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Tips & Tricks for Building Your Experimentation Program

Experimentation is highly effective as a learning tool when there is a clearly defined outcome that you want to achieve (such as improving conversion rate) and some uncertainty around the specific way to do it. But sometimes you know what you need to change and you just want to be able to measure how that change will affect the metrics that are most important to you. Experimentation works very well for this too in that it provides a way to validate and illustrate the impact of invisible changes that could otherwise go unnoticed.

As an engineer on the Optimizely backend team, I care deeply about performance and latency, as one should in all backend applications. Recently in doing some routine development, I discovered a costly database query that was being executed on many requests. This was a blocking query, meaning the application had to wait for it to return before doing anything else. I found a way to skip the query most of the time by caching the data it was fetching inside of our web processes.

I was confident that my cached approach was going to be faster than waiting for the existing query. At the same time, it seemed important to deploy this as an experiment so we could accurately measure the difference in approaches and also add better instrumentation for request latency events to enable future backend performance experimentation.

The Experiment

I used a Full Stack feature flag to control my new code, setting up the experiment to be remotely configured once it was deployed to each environment. This de-risked the deploy as I was able to test out the change prior to enabling it for actual customers.


def _has_cached_whitelist_feature():

  fullstack_client = fullstack_service.get_optly_object()

  request = request_context.get_request()

  if fullstack_client and request and 


    # we will get significance faster if we activate on the unique Request ID

    # since it really only has to match for the duration of the request

    return fullstack_client.is_feature_enabled('cached_whitelist', request.registry.get('request_id'))

  return False

Measuring Success

Overall, we were looking to see a decrease in latency per request. To measure this, I added a new event called api_response_time_ms that measures the time on the backend server between receiving the request and finishing building the response.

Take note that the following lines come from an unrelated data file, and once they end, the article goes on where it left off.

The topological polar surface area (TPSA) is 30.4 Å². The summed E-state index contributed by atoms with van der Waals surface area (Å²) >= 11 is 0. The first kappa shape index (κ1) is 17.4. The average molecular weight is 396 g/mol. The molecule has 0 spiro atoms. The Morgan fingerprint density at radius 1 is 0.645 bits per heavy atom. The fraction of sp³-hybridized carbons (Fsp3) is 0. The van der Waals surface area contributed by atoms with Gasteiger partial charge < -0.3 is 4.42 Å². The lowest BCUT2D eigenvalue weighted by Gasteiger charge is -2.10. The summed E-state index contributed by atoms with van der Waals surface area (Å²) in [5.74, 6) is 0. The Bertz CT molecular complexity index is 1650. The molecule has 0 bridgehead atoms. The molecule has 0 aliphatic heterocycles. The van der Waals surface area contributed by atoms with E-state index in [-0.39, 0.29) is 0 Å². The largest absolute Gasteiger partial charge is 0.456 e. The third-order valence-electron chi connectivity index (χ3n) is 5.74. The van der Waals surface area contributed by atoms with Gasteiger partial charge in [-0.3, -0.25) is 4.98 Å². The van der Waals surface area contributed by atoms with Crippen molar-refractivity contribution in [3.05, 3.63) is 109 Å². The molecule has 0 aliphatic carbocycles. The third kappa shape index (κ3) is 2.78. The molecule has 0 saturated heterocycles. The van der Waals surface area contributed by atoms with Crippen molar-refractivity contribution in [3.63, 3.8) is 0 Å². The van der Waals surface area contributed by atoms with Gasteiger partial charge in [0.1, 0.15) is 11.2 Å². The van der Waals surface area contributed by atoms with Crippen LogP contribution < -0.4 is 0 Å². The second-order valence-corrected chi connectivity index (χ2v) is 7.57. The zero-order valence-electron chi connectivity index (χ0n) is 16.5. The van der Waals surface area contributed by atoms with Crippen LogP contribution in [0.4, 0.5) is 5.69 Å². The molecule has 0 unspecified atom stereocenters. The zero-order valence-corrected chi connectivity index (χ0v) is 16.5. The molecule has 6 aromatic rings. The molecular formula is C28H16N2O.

The new event only applied to API requests (not page loads) and we made a conscious decision not to measure any in-transit time as a part of this, because we wanted this metric to measure the part that we control to validate if we’re improving things on our end. This means that the metric we are sending is not a true end-to-end latency metric, but it is “good enough” to provide a baseline for the parts that we can change. I also added attributes for segmenting results by response size and route since I wasn’t sure how it might affect the latency of some routes differently and I wanted to be able to explore the data later. So the full instrumentation looks like this:


    start_time = self.request.registry.get('request_start_time')

    render_time_ms = math.floor((time.time() - start_time) * 1000)

    fullstack_client = fullstack_service.get_optly_object()

    content_length = int(self.response.headers.get('Content-Length', 0))

    if content_length > 1000 * 1000:

      response_size = '>1000kB'

    elif content_length > 500 * 1000:

      response_size = '500-1000kB'


      response_size = '0-500kB'

    route = request_context.get_route_string()

    attributes = {

      'route': route,  # Example: GET /api/v1/categories

      'response_size': response_size, # Example: 515kB


    tags = {

      'value': render_time_ms,








The Results

After the experiment ran for about a month we saw on average 40 milliseconds improvement in the average case for response time latency from our API. In the report below you can see how I was able to filter the report by specific segments. In the segment below the API response time improved by 19.1%.

When working on improving performance in complex applications, there is rarely one big change that you can make that will make everything immediately faster. Many small incremental changes built up over time are usually required to achieve your goals. Those changes can have hidden trade-offs and it’s not always clear how much a given change will improve things.  Profiling and better instrumentation can help, but profilers don’t tend to get run in production and thus don’t always tell the whole story. Instrumentation generally just tells you how a metric has changed over time, but not necessarily what caused that change and small changes can sometimes get lost in the noise. Experimentation can tell you with certainty that you are making things better.


Thanks to the experiment results, we know with certainty that the change we made was worthwhile. The change has now been fully rolled out to benefit all of our customers and we can easily reuse the instrumentation work we did here to measure the latency impact on any backend change that we want to make in the future. On to the next improvement!


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